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Storm damage in forest

The damage caused by storms Arwen and Corrie could speed up efforts to restore a strip of land along the River South Esk and the White Water in Glen Doll, Angus.

About a third of conifers on this site came down.

These conifers would have been slowly removed in the next 30 – 40 years to widen and improve the riparian zone running through the forest. The recent storms have sped up this process… once we’ve cleaned up the mess, that is.

Riparian restoration is a key element in our land management planning across Scotland. The aim is to replace conifers that are near river systems with native broadleaf nature corridors.

These are important areas for biodiversity and help mitigate the rising river temperatures we are seeing due to climate change. The west region has already planted over 6,000 native trees such as alder, birch, aspen, bird cherry and hazel. These conifers will be replaced similarly.

Learn more about riparian zones

 New trees planted next to riverAn example of riparian zone planting elsewhere in the region.

Gareth Ventress, environment forester at FLS, said:

“Species such as otter, brown trout and Atlantic salmon really depend on healthy aquatic and riparian habitats. Restoring riparian zones is hugely beneficial for them, as well as the overall health and vitality of rivers and streams. 

“They also provide the arteries of connectivity throughout a landscape. They link a variety of habitats and provide safe access routes for a range of species, from fast-moving mammals and birds to slow-moving, but equally important and often rare invertebrates, lichens and mosses.

“Planting native woodland helps keep the water chemistry balanced and provides shade to help regulate the temperature of the water. It also provides a food source for fish and animals as falling leaves and insects drop into the water.”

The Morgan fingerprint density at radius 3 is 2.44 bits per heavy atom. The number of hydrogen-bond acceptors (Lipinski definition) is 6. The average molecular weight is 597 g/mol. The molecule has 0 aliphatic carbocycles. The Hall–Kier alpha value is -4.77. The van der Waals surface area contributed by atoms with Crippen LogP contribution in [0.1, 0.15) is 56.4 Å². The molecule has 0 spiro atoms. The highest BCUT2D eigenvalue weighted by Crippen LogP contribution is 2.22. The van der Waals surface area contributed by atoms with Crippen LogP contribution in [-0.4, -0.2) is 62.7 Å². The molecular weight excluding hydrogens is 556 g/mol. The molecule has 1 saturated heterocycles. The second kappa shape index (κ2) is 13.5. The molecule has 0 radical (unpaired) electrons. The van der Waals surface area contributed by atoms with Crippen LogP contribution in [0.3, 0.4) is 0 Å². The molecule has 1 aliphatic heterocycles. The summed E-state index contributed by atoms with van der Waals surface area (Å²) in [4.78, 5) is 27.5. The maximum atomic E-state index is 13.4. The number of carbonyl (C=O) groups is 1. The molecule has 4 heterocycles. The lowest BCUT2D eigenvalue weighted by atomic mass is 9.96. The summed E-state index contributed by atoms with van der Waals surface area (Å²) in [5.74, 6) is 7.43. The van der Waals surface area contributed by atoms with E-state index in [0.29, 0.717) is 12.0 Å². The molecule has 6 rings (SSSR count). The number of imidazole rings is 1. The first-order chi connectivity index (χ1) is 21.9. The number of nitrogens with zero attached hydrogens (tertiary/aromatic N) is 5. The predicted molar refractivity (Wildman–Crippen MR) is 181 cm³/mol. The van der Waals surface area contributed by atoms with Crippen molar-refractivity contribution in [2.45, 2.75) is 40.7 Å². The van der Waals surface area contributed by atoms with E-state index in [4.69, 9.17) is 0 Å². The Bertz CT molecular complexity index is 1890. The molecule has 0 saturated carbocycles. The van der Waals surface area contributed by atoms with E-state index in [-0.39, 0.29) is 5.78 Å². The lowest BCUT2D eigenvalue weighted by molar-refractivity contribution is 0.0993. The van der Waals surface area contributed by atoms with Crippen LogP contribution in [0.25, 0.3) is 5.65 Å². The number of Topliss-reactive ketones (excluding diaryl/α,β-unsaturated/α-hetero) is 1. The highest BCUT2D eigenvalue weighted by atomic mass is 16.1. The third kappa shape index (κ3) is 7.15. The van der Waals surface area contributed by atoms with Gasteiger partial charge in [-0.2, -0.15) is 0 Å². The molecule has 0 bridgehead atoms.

The benefits continue even after the trees die, explained Ventress.

“Different invertebrates move in to feed on or make their homes in the dead and rotting wood, which goes on to feed small mammals, birds and fish.

“In the River South Esk, we’ve discussed keeping 15 - 20 windblown conifers complete with their root plates attached. These will be added to the watercourse in consultation with NatureScot and with the partners in the River South Esk Catchment Partnership for large woody debris. This woody debris creates habitat niches by creating different depths and water flow within the river, boosting biodiversity under the water.”

The site will be monitored over 10 years to ensure that the new trees thrive and that conifer regeneration, which would threaten to over-shade them, is not allowed to take hold. We will continue to build on the work of this project and earlier riparian planting by adding more native trees along the catchment as the forest is restructured and with the eventual inclusion of less common trees and shrubs like dark-leaved willow and juniper. Glen Doll’s trails remain closed to visitors while the team clears storm debris.

Learn more about riparian zones on our podcast